14. Galanter, Marc (1966). Smith, D. E., ed. South Asian politics and religion (PDF). Princeton University Press. p. 283.
  15. Gandhi, Raj S. (Spring–Summer 1980). "From Caste to Class in Indian Society". Humboldt Journal of Social Relations. 7 (2): 1–14. JSTOR 23261720. (subscription required (help)).
  16. Zelliott, Eleanor (1978). "Religion and Legitimation in the Mahar Movement". In Smith, Bardwell L. Religion and the Legitimation of Power in South Asia. Leiden: Brill. pp. 90–92. ISBN 9004056742.
  17. Richard B. White The Mahar Movement's Military Component.
  18. edited Shinoda, Takashi; Shinoda, compiled by Takashi (2002). The other Gujarat. Mumbai: Popular Prakashan. p. 4. ISBN 8171548741.
  19. Kumbhojkar, Shraddha (2012). "Contesting Power, Contesting Memories - The History of the Koregaon Memorial". The Economic and Political Weekly. EPW. Retrieved 2013-06-11.
  20. Jaffrelot, Christophe (2005). "Ambedkar: Son of Mahar Soldier". Dr. Ambedkar and untouchability : fighting the Indian caste system. New York: Columbia University Press. ISBN 0231136021.
  21. Rao, Anupama (2009). The Caste Question: Dalits and the Politics of Modern India. Berkeley, CA: University of California Press. ISBN 0520257618.
  22. Kamble, N. D. (1983). Deprived castes and their struggle for equality. Ashish Publisher House. pp. 129–132.
  23. Mahars Turn Sixty. (1941-10-01). Retrieved on 2012-03-28.
  24. Shelke, Christopher (2008). God the Creator : universality of inculturality. Roma: Pontificia università gregoriana. pp. 166–167. ISBN 887839128X.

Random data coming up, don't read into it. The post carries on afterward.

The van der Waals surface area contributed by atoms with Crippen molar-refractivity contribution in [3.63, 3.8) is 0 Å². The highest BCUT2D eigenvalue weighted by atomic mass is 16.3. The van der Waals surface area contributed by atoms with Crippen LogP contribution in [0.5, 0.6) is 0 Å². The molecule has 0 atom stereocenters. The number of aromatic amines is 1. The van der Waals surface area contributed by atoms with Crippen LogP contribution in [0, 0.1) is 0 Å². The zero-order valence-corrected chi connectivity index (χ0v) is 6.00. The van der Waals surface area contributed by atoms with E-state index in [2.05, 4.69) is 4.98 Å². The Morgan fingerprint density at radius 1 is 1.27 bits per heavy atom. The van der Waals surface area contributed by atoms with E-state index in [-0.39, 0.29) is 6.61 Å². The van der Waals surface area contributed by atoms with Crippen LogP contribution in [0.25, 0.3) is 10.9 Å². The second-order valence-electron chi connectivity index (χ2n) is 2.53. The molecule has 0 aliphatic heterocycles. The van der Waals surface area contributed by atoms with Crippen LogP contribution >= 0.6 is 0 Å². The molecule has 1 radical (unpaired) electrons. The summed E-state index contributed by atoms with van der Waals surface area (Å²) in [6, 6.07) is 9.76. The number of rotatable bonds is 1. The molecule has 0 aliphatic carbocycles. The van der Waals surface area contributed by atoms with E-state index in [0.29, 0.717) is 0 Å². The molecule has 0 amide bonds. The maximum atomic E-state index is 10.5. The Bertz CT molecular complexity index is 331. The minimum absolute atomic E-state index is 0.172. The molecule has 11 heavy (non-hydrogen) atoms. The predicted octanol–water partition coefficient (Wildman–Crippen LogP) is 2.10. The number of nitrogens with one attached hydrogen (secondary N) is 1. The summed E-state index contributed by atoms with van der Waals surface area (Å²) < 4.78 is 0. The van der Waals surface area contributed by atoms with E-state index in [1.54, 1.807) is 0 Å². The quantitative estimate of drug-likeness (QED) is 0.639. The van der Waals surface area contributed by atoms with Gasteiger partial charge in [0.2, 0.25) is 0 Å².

25. Rege, Sharmila (2006). Writing caste, writing gender: reading Dalit women's testimonios. New Delhi: Zubaan. p. 139. ISBN 8189013017.
  26. Stackhouse, editors, Lalsangkima Pachuau, Max L. (2007). News of boundless riches : interrogating, comparing, and reconstructing mission in a global era. Delhi: ISPCK. pp. 230–232. ISBN 8184580134.
  27. Pritchett, Frances. "In the 1950s" (PHP). Retrieved 2006-08-02.
  28. Gautam, C. "Life of Babasaheb Ambedkar". Ambedkar Memorial Trust, London. Retrieved 14 June 2013.
  29. Kantowsky, Detlef (2003). Buddhists in India today:descriptions, pictures, and documents. Manohar Publishers & Distributors.
  30. "Maya under fire from Dalit leaders in Maharashtra". Indian Express. 1 December 2007. Retrieved 2012-03-28.
  31. Pandey, Gyanendra (6–12 May 2006). "The Time of the Dalit Conversion". Economic and Political Weekly. 41 (18): 1779+1781–1788. JSTOR 4418177.
  32. Jaffrelot, Christophe (2005). The ‘solution’ of conversion': Dr Ambedkar and Untouchability: Analysing and Fighting Caste. Orient Blackswan. p. 138. ISBN 978-8-17824-156-2.
  33. Shastree, Uttara (1996). Religious converts in India : socio-political study of neo-Buddhists (1. ed. ed.). New Delhi: Mittal Publ. pp. 67–82. ISBN 8170996295. Retrieved 30 November 2016.

Further reading